Opponents of the Patriot Act and the National Security Agency program that targets al-Qaida-linked communications in and out of the United States should consider the Portland Seven terrorists, one of whom blamed their failure on President Bush.
Homegrown terrorist Jeffrey Leon Battle called America a "land of the kaffirs," or unbelievers. Before Sept. 11, 2001, he and others began forming a terrorist group and pondering mass murder.
"During the criminal investigation of the Portland Seven case, we learned through an undercover informant that, according to one defendant (Jeffrey Battle) ... the group allegedly contemplated attacking Jewish schools or synagogues," Assistant U.S. Attorney Charles Gorder, a prosecutor in the case, told me in a statement responding to my questions.
After 9-11, six of the gang decided instead to travel via China and Pakistan to Afghanistan, intending to join with al-Qaida in killing American troops. They made it as far as Kashgar on the Chinese side of the China-Pakistan frontier. When their efforts to cross over failed, two immediately went home, while three disbursed to other points in Asia, with Battle, at least, continuing his futile efforts to reach Afghanistan. One eventually did reach Afghanistan.
All along the way, they left an electronic trail, emailing and telephoning the United States, and receiving money wires.
Timely intercepts might have raised timely suspicions. Consider Habis al Saoub's call to Maher "Mike" Hawash.
Al Saoub, a Jordanian who fought in Afghanistan against the Soviets, became the Portland Seven's leader -- and one member who reached Afghanistan. The Portland Oregonian reported he was killed with other al-Qaida terrorists by Pakistani forces in an October 2003 skirmish.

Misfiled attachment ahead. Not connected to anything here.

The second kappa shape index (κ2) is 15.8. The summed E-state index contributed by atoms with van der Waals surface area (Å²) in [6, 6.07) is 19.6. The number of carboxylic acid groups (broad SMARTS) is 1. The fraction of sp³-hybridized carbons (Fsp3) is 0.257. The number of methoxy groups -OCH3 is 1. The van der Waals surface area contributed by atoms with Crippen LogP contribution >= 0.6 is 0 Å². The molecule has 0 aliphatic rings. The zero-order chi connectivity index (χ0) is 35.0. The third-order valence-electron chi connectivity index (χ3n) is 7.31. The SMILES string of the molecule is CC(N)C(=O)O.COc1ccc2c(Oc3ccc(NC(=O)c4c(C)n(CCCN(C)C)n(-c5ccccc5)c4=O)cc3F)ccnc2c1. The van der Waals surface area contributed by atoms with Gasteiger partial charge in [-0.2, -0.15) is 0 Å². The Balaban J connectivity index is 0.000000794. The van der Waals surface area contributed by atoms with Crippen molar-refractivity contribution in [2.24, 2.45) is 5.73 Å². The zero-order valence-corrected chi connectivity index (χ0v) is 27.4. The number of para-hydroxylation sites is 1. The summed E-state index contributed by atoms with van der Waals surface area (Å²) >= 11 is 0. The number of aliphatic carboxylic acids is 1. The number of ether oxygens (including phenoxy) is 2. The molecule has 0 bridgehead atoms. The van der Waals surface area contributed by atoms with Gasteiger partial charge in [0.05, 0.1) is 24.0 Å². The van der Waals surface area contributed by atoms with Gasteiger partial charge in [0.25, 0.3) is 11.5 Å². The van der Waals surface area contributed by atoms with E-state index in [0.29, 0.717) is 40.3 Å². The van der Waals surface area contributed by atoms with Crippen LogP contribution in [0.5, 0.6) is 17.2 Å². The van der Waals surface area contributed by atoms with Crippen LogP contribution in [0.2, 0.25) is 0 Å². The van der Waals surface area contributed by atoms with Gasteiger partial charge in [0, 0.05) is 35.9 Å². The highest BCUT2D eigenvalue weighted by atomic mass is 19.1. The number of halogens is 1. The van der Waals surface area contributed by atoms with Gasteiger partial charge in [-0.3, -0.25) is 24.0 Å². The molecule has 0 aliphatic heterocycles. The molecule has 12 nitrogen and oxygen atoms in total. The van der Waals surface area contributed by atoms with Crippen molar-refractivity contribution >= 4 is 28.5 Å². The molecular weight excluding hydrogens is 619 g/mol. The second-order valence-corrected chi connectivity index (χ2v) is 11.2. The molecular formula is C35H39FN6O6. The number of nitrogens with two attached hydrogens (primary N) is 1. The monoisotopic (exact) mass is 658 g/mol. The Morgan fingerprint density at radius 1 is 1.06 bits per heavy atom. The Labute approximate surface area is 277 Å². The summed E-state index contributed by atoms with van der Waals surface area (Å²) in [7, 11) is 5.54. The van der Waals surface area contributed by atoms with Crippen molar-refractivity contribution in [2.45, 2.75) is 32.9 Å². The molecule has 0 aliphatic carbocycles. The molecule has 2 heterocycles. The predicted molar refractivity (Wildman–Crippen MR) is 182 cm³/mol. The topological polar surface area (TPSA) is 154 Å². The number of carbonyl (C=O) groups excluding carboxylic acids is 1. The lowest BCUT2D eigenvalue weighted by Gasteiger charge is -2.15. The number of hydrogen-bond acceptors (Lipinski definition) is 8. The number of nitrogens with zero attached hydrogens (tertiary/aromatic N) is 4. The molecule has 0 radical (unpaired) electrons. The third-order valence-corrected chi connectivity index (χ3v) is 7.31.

"Law enforcement officials suspected al Saoub had direct ties to al-Qaida even before he reached Portland, but they say any information about those ties remains classified," the Oregonian said.
Hawash, a naturalized American born in the West Bank, eventually pleaded guilty to conspiracy to aid the Taliban. According to an affidavit filed in federal court by Oregon State Police officer Thomas McCartney, Hawash and his wife made $357,668 in 2000 "primarily from Hawash's salary at Intel," where he was an engineer. He went to Kashgar, but returned home.
"After Hawash returned to the United States, he received a phone call from Al Saoub asking for money," prosecutors said in a sentencing memorandum. "Hawash arranged for $2,000 to be sent by someone in Nablus in the West Bank area of Palestine to defendant Al Saoub in China."